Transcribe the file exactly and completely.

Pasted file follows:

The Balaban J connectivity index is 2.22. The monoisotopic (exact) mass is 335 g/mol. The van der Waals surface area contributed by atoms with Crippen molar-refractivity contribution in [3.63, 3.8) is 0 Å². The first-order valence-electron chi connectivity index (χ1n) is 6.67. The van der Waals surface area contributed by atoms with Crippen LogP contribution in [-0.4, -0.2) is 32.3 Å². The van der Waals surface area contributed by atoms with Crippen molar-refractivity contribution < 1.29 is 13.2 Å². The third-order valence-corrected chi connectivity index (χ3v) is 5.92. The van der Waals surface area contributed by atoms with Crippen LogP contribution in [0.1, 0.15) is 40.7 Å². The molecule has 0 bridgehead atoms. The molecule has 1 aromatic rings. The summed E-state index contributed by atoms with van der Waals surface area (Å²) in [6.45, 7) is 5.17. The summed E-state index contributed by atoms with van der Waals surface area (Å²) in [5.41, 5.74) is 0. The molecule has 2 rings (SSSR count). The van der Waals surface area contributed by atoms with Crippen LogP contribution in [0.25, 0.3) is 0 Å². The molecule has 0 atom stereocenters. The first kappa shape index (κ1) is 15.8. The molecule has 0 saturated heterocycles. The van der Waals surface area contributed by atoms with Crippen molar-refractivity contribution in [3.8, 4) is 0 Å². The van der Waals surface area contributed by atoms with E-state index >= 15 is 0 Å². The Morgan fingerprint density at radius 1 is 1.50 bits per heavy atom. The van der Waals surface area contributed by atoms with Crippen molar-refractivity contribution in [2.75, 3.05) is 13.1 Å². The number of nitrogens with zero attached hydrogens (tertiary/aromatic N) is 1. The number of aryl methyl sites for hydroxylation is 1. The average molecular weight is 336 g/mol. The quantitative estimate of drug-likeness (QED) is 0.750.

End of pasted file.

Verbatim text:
The Balaban J connectivity index is 2.22. The monoisotopic (exact) mass is 335 g/mol. The van der Waals surface area contributed by atoms with Crippen molar-refractivity contribution in [3.63, 3.8) is 0 Å². The first-order valence-electron chi connectivity index (χ1n) is 6.67. The van der Waals surface area contributed by atoms with Crippen LogP contribution in [-0.4, -0.2) is 32.3 Å². The van der Waals surface area contributed by atoms with Crippen molar-refractivity contribution < 1.29 is 13.2 Å². The third-order valence-corrected chi connectivity index (χ3v) is 5.92. The van der Waals surface area contributed by atoms with Crippen LogP contribution in [0.1, 0.15) is 40.7 Å². The molecule has 0 bridgehead atoms. The molecule has 1 aromatic rings. The summed E-state index contributed by atoms with van der Waals surface area (Å²) in [6.45, 7) is 5.17. The summed E-state index contributed by atoms with van der Waals surface area (Å²) in [5.41, 5.74) is 0. The molecule has 2 rings (SSSR count). The van der Waals surface area contributed by atoms with Crippen LogP contribution in [0.25, 0.3) is 0 Å². The molecule has 0 atom stereocenters. The first kappa shape index (κ1) is 15.8. The molecule has 0 saturated heterocycles. The van der Waals surface area contributed by atoms with Crippen molar-refractivity contribution in [3.8, 4) is 0 Å². The van der Waals surface area contributed by atoms with E-state index >= 15 is 0 Å². The Morgan fingerprint density at radius 1 is 1.50 bits per heavy atom. The van der Waals surface area contributed by atoms with Crippen molar-refractivity contribution in [2.75, 3.05) is 13.1 Å². The number of nitrogens with zero attached hydrogens (tertiary/aromatic N) is 1. The number of aryl methyl sites for hydroxylation is 1. The average molecular weight is 336 g/mol. The quantitative estimate of drug-likeness (QED) is 0.750.